My first exposure to the indie DIY guy Jim Cummings (he writes, directs, produces and acts) was this film from 2020. In the current mode of genre-mixing, it combines horror, dark comedy, and domestic melodrama, and does a pretty fair job of it. In a small snowy town (that I assumed was in Colorado but the film was shot in Utah), Cummings is a single dad, recovering alcoholic, and police officer whose ailing father (character actor legend Robert Forster) is still the town sheriff. There appears to be a particularly savage serial killer loose and the locals eventually assume the deaths are caused by a werewolf. Cummings isn't sure, and with help (and hinderance) from his dad, a female detective (Riki Lindhome), and other cops, Cummings eventually figures things out, though not before falling off the wagon and getting close to a breakdown.

Cummings is both quite handsome and surprisingly good in what winds up being a complex role. His character is (generally) competent, intense, and sensitive, and though there are some quirky walls put up, likeable. Forster died of brain cancer not long after this movie was shot, but if he was sickly, you'd never know it from his performance, which is strong as usual. The snow, all of it real, I assume, adds so much to the atmosphere. Highly recommended.

Thursday, November 18, 2021

Movin' with Nancy

On a night honoring Nancy Sinatra, TCM showed her 1967 TV special Movin' With Nancy. I have a vague memory of seeing this when it aired (I would have been 11 years old). Mostly I recall her colorful mod outfits and feeling disappointed that she didn’t sing "These Boots Are Made for Walkin'" which had been a big hit the year before. When I flopped down on the couch the other evening for a re-viewing, I expected a delightful trip down psychedelic memory lane, but very quickly I found myself sitting up and taking notes on a rather strange brew.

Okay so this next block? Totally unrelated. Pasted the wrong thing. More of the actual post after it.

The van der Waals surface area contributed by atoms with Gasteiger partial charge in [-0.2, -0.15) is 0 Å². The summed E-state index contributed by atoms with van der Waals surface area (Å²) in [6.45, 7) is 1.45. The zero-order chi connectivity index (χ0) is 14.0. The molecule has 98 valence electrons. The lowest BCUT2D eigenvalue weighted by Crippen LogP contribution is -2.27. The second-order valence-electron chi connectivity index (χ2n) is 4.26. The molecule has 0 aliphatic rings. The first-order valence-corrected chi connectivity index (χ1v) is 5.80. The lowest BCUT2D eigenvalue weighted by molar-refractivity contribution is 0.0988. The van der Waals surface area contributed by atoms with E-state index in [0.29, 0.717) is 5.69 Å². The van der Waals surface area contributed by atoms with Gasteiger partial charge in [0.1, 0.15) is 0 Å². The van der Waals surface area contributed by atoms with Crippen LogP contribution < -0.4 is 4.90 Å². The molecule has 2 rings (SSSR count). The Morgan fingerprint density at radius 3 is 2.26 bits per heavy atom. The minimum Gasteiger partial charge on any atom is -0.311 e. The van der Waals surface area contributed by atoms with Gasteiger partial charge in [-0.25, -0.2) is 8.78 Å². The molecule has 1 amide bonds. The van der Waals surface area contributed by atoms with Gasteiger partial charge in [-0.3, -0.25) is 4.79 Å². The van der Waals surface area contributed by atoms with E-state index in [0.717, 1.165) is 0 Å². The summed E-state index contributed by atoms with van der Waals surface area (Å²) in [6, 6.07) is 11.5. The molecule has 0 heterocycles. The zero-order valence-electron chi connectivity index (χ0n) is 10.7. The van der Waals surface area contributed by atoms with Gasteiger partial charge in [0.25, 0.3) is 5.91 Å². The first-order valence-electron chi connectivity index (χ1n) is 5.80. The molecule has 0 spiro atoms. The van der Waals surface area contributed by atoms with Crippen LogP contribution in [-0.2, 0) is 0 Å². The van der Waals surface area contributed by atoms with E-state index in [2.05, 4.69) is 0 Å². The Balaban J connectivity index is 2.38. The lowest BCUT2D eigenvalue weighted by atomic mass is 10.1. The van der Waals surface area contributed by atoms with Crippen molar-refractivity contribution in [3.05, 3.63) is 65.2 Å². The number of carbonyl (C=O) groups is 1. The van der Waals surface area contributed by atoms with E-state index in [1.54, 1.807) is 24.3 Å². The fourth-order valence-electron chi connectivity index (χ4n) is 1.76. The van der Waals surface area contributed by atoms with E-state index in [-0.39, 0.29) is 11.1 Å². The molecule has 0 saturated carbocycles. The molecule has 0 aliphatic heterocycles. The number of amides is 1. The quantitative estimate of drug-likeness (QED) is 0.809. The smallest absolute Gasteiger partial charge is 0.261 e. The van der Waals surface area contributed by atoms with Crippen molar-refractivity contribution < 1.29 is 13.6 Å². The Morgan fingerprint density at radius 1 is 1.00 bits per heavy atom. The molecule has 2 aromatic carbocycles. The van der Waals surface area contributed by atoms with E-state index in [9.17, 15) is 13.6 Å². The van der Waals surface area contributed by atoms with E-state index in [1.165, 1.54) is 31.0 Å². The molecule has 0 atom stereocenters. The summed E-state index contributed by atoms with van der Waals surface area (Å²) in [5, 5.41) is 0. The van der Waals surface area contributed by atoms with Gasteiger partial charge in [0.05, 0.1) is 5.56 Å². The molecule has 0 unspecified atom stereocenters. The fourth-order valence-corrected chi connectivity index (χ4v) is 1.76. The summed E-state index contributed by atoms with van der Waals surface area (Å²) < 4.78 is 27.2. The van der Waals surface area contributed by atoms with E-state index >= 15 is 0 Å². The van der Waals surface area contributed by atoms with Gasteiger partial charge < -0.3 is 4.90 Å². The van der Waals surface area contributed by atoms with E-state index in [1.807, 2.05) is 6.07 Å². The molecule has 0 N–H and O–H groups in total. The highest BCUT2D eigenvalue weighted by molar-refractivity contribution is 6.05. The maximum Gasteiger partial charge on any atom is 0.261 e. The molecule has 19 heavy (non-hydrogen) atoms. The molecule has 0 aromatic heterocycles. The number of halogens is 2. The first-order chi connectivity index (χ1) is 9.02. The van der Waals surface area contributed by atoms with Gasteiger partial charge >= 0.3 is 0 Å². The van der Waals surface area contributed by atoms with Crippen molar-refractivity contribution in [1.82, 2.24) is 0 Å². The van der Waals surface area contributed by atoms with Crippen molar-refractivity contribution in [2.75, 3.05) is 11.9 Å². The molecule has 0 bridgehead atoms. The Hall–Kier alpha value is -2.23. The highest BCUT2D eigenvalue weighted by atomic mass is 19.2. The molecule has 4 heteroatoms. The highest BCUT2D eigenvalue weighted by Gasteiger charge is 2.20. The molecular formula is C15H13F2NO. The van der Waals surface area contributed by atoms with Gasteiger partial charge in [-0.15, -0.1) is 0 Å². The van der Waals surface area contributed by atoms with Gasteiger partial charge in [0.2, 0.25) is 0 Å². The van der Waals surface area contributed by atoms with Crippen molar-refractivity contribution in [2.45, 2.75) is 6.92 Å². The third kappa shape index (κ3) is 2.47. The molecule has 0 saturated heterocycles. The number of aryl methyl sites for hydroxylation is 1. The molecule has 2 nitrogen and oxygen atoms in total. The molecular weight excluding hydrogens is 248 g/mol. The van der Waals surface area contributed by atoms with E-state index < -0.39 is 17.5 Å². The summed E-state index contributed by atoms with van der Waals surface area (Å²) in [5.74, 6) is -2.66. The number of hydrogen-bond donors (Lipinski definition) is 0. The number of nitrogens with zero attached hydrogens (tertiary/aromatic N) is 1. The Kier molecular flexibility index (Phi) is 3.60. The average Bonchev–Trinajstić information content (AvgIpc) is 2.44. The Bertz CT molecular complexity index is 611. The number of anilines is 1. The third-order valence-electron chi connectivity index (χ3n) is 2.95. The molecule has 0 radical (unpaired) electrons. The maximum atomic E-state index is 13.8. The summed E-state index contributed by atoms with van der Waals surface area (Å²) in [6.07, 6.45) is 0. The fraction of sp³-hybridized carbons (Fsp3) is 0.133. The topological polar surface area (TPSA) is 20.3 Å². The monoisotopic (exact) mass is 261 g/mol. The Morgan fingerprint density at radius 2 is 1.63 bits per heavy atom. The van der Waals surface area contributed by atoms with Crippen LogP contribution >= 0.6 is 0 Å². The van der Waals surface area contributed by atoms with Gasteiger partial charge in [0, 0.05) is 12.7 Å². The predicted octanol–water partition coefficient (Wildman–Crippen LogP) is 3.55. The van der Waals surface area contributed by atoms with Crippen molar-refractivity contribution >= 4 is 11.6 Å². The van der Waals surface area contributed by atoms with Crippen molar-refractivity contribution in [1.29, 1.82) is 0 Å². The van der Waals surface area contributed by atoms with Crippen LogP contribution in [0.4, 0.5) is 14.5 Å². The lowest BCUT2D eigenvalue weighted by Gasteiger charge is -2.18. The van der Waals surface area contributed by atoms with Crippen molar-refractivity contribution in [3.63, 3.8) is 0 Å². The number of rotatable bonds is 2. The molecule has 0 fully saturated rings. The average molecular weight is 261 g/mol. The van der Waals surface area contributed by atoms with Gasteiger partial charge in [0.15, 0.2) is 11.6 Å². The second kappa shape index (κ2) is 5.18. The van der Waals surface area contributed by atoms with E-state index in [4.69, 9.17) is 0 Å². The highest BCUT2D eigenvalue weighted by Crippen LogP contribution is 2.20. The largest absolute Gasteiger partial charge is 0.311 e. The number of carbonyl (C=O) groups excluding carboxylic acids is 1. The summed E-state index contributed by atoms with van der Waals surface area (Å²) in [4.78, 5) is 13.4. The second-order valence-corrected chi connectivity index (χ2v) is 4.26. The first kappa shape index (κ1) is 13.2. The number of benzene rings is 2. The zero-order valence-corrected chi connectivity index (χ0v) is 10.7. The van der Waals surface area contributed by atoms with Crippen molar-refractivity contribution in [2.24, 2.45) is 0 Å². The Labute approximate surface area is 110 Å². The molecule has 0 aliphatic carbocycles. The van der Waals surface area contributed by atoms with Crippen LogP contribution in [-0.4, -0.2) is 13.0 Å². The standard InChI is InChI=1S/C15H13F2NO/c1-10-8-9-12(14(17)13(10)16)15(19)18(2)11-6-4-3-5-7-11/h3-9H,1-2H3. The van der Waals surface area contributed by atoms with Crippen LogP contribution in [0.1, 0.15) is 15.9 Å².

First, it's not a traditional 60s variety show, on a stage before a live audience; it's a collection of short films that feel very much like 80s music videos. The first features Nancy driving around, singing about needing to get out of town, setting up a sort of theme for the show, tied to its title, although this conceit is jettisoned whenever it doesn't fit. In the second, she escapes into the sky in a big balloon, singing "Up, Up and Away" while a small cadre of dancers in brightly-colored clothes leap in the air. There are two duets with her producer and musical partner Lee Hazlewood: the humorous break-up song "Jackson" and the surreal "Some Velvet Morning," perhaps the strangest pop song to make the Billboard Top 40.